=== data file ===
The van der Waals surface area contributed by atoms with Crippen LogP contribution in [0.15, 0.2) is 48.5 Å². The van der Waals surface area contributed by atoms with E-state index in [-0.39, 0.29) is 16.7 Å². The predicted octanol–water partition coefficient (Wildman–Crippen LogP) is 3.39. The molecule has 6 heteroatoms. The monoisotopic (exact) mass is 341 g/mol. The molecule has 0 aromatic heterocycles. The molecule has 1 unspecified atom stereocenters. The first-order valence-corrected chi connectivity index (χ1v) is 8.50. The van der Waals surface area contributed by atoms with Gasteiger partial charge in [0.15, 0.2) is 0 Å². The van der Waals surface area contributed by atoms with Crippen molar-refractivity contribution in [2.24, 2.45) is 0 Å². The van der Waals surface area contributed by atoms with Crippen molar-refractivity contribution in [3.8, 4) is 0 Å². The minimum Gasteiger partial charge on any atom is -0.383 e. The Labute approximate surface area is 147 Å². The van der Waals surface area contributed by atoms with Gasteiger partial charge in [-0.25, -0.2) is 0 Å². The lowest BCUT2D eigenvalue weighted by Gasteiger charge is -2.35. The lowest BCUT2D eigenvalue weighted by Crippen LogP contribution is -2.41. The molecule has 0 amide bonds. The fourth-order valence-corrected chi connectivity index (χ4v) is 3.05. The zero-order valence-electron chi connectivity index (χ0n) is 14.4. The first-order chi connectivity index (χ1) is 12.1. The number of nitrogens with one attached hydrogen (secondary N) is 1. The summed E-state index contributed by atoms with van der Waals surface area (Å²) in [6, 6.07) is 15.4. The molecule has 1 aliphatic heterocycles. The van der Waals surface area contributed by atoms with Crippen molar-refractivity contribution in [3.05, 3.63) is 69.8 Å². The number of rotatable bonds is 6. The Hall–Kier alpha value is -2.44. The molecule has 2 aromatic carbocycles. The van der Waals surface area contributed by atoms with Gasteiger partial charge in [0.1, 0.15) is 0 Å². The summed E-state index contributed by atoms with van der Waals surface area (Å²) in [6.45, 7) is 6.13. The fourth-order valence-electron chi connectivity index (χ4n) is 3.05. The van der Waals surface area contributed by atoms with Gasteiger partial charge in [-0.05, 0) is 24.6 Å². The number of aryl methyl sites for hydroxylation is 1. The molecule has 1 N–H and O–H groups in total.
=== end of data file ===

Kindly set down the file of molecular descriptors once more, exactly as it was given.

The van der Waals surface area contributed by atoms with Crippen LogP contribution in [0.15, 0.2) is 48.5 Å². The van der Waals surface area contributed by atoms with E-state index in [-0.39, 0.29) is 16.7 Å². The predicted octanol–water partition coefficient (Wildman–Crippen LogP) is 3.39. The molecule has 6 heteroatoms. The monoisotopic (exact) mass is 341 g/mol. The molecule has 0 aromatic heterocycles. The molecule has 1 unspecified atom stereocenters. The first-order valence-corrected chi connectivity index (χ1v) is 8.50. The van der Waals surface area contributed by atoms with Gasteiger partial charge in [0.15, 0.2) is 0 Å². The van der Waals surface area contributed by atoms with Crippen molar-refractivity contribution in [2.24, 2.45) is 0 Å². The van der Waals surface area contributed by atoms with Crippen molar-refractivity contribution in [3.8, 4) is 0 Å². The minimum Gasteiger partial charge on any atom is -0.383 e. The Labute approximate surface area is 147 Å². The van der Waals surface area contributed by atoms with Gasteiger partial charge in [-0.25, -0.2) is 0 Å². The lowest BCUT2D eigenvalue weighted by Gasteiger charge is -2.35. The lowest BCUT2D eigenvalue weighted by Crippen LogP contribution is -2.41. The molecule has 0 amide bonds. The fourth-order valence-corrected chi connectivity index (χ4v) is 3.05. The zero-order valence-electron chi connectivity index (χ0n) is 14.4. The first-order chi connectivity index (χ1) is 12.1. The number of nitrogens with one attached hydrogen (secondary N) is 1. The summed E-state index contributed by atoms with van der Waals surface area (Å²) in [6, 6.07) is 15.4. The molecule has 1 aliphatic heterocycles. The van der Waals surface area contributed by atoms with Crippen molar-refractivity contribution in [3.05, 3.63) is 69.8 Å². The number of rotatable bonds is 6. The Hall–Kier alpha value is -2.44. The molecule has 2 aromatic carbocycles. The van der Waals surface area contributed by atoms with Gasteiger partial charge in [0.1, 0.15) is 0 Å². The summed E-state index contributed by atoms with van der Waals surface area (Å²) in [6.45, 7) is 6.13. The fourth-order valence-electron chi connectivity index (χ4n) is 3.05. The van der Waals surface area contributed by atoms with Gasteiger partial charge in [-0.05, 0) is 24.6 Å². The number of aryl methyl sites for hydroxylation is 1. The molecule has 1 N–H and O–H groups in total.